The CIRM has a policy against buying eggs for cloning and other biomedical research. But…I warned a bit ago that some bioethicists and bioscientists were agitating to change that policy. Now, the new head of the CIRM, Alan Trounson, has apparently dropped hints that he would like to see eggs bought and sold. From the story in The Scientist (no link available):
Recent comments by California Institute for Regenerative Medicine (CIRM) President Alan Trounson imply that the agency may be looking for ways to pay women for their eggs for stem cell research.
Currently, laws in California and Massachusetts — two leader states in stem cell research — prohibit compensation for eggs. But with a shortage of available human eggs for research purposes, the issue remains a national sticking point to the progress of stem cell research and cloning science.
At a meeting of CIRM’s Standards Working Group (SWG) on February 28, Trounson called on the CIRM to explore ways to reimburse women for eggs, according to the transcripts of the meeting.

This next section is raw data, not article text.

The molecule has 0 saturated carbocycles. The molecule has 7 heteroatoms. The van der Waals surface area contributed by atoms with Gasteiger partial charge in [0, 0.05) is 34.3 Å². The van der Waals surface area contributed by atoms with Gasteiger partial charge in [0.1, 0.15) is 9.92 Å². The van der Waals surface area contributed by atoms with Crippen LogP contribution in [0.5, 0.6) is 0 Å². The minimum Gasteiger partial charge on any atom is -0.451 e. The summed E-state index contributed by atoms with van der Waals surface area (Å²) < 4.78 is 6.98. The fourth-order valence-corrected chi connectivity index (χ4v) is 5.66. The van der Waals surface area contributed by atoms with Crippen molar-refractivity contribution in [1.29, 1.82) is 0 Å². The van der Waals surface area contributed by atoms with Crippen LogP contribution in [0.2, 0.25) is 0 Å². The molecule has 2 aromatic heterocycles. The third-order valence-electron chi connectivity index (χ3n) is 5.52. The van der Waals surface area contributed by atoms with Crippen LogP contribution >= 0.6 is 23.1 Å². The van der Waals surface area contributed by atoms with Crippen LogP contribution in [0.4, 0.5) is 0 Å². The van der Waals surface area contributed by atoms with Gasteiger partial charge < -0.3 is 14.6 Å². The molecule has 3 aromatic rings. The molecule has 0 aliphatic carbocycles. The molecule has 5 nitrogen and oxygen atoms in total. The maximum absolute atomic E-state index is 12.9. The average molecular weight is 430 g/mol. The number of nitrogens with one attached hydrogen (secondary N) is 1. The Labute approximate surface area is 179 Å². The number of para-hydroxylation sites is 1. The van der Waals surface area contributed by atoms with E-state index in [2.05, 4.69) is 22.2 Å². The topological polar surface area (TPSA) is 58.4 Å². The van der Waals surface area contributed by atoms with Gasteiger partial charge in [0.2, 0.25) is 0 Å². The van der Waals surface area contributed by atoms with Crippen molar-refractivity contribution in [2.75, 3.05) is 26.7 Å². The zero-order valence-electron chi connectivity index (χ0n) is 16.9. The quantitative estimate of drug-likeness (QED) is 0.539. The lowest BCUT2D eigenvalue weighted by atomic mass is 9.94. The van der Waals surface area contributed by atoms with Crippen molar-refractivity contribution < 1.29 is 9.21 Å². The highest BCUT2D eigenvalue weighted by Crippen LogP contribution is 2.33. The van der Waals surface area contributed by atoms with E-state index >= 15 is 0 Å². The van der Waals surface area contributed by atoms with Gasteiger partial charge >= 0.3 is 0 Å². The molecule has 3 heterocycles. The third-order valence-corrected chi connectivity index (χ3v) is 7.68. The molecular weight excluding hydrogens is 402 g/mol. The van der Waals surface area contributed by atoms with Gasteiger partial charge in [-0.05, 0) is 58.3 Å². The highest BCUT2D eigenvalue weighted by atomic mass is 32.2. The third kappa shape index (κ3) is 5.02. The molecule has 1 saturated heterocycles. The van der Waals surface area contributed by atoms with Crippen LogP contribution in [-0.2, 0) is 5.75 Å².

“The demand for oocytes may be way beyond what we can possibly deliver,” said Trounson, in response to the growing number of applications to use human eggs in research. He cited the failure of many researchers to obtain eggs through donation without financial reward. “Women are not prepared to go through those procedures without some form of compensation,” he said.
This would just be one more method by which human cloning technology dehumanizes and leads to exploitation. It would not be the well off who would go through the onerous egg extraction procedure for relatively little money, but the poor. And that could cost women their lives, their fertility, or their health.
At least one CIRM board member recalls the promises made in the campaign:
Jeff Sheehy, a CIRM board member, said he reacted “viscerally” to Trounson’s announcement. “It seemed to fly in the face of Proposition 71,” he said. Sheehy told The Scientist that Proposition 71 was approved following a campaign that promised a no-compensation policy for CIRM-funded research. “Why go against the will of the legislation in what voters thought they were approving?” he said.
Perhaps because in some people’s minds, the wants and desires of “the scientists” trumps all. Paying for eggs for biomedical research should be outlawed. For more information, see Hands Off Our Ovaries.